Do I have to do it now? The frustration is real when trying to get your child to do their chores, but it reaches a whole other level for children who suffer from pathological demand avoidance (PDA). Learn more about how PDA may affect your child.


What is PDA?

Many people who see children with autism spectrum disorder (ASD) refusing to do as they’re asked chalk it up to bad parenting or spoiled kids. The truth is that many children struggle because they are wired differently, requiring a shift in thinking and parenting to support them correctly. 

Pathological demand avoidance (PDA) is a common profile seen among individuals on the autism spectrum and involves avoiding everyday demands and using “social” strategies to do so. 

While PDA is a relatively new term, and there is still some debate as to its acceptance in the scientific community, it is slowly becoming more and more mainstream. Keep reading to delve deeper into its history.

History of PDA

PDA was initially described under a different moniker. Elizabeth Newson, a renowned psychologist and autism specialist believed that pervasive developmental disorder (PDD) is an umbrella term for a wide range of developmental disabilities, including PDA.

Recent advances in autism research, however, have led to the development of new diagnostic criteria. We now understand that what was previously known as pervasive developmental disorder is a spectrum – meaning a range of symptoms, experiences, and behaviors associated with autism. 

This made PDA increasingly recognized as a form of and sometimes a characteristic of autism. While not all people with autism have this profile, more and more researchers are coming to realize it is a valid component of the spectrum. 

This relationship was recently confirmed by a 2021 literature review concluding that five out of six people with PDA also had autism and confirmed that many symptoms were shared between pathological demand avoidance and ASD. 

Extreme demand avoidance (EDA) is an alternate term for pathological demand avoidance (PDA). Some individuals find the word ‘extreme’ more palatable than ‘pathological,’ so they have chosen this alternative. 


Features of a PDA profile

Autism is a complex and unique condition affecting each individual differently. Various aspects of a person’s strengths and difficulties combine to form an individual’s profile, making every person with autism unique in their own way.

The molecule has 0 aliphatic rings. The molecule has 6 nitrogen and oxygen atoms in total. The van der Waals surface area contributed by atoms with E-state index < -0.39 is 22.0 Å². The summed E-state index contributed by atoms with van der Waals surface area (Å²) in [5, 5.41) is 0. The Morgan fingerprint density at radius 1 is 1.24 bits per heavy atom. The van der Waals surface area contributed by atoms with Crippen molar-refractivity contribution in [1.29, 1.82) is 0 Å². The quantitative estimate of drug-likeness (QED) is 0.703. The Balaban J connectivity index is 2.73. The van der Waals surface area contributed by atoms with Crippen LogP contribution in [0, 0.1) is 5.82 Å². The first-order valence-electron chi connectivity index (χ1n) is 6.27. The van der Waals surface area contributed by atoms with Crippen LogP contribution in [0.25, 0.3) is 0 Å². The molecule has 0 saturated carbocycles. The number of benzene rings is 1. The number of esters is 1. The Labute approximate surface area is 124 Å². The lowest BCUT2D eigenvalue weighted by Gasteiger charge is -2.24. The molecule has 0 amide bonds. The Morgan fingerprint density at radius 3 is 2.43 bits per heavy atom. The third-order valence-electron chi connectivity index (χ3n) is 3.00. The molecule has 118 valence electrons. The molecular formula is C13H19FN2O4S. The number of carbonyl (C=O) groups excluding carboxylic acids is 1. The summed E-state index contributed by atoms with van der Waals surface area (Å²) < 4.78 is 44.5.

There are two key dimensions to examine when assessing  an autism profile:

  • The ability to relate socially
  • The need for sameness can initiate the creation of repetitive thoughts or behaviors

People with a PDA profile can seem quite socially savvy and have good communication skills, which can help them in many situations. However, this mask of social ability often hides the difficulty they experience when interpreting conversations or figuring out what is expected of them in different social contexts. 

We must remember this and recognize the challenges faced by those whose outwardly confident behavior may not reflect their inner experience. People with a demand-avoidant profile have particular traits that make them stand out, so let’s examine some of these defining symptoms.

Common characteristics of people with PDA

Children and adults on the spectrum who also struggle with PDA exhibit these similar symptoms:

  • Struggles with the everyday tasks of life, often using social tactics such as making excuses or trying to distract 
  • Appearing very sociable but sometimes lacking an understanding of certain concepts 
  • Quickly fluctuating moods and decisions
  • Feeling at ease when they act out scenarios or pretend to be someone else.
  • Displaying obsessive behavior – particularly when it comes to other individuals

Now that you know how to recognize signs of PDA, what now? We’re glad you asked; the next steps are to get your child assessed by an expert.

PDA and assessment

Getting an autism assessment for your child is important because it will help you understand what kind of help and support they need. PDA isn’t a diagnosis in itself, but an autism assessment can identify it. 

This usually requires a team of experts—like doctors, therapists, and psychologists—to look at the person’s behavior and other factors. They’ll work together to determine if PDA is part of the picture. At any given moment, you may have these people on your team:

  • Pediatricians
  • Clinical and educational psychologists
  • Psychiatrists
  • Speech and language therapists
  • Occupational therapists
  • Neurologist 
  • Special Education Teacher 
  • School administrators or educational advocate 
  • Physical therapist 
  • Social worker/Counselor

With all these experienced individuals on your team, you will surely get the answers you need for you and your child. The next step is learning how to manage PDA with different techniques.

Approaches and strategies

If you think your child might show signs of PDA, there are many things you can do to help connect with them and better manage the anxiety that drives their behaviors. Let’s take a look at strategies for you as a parent first.

Strategies for parents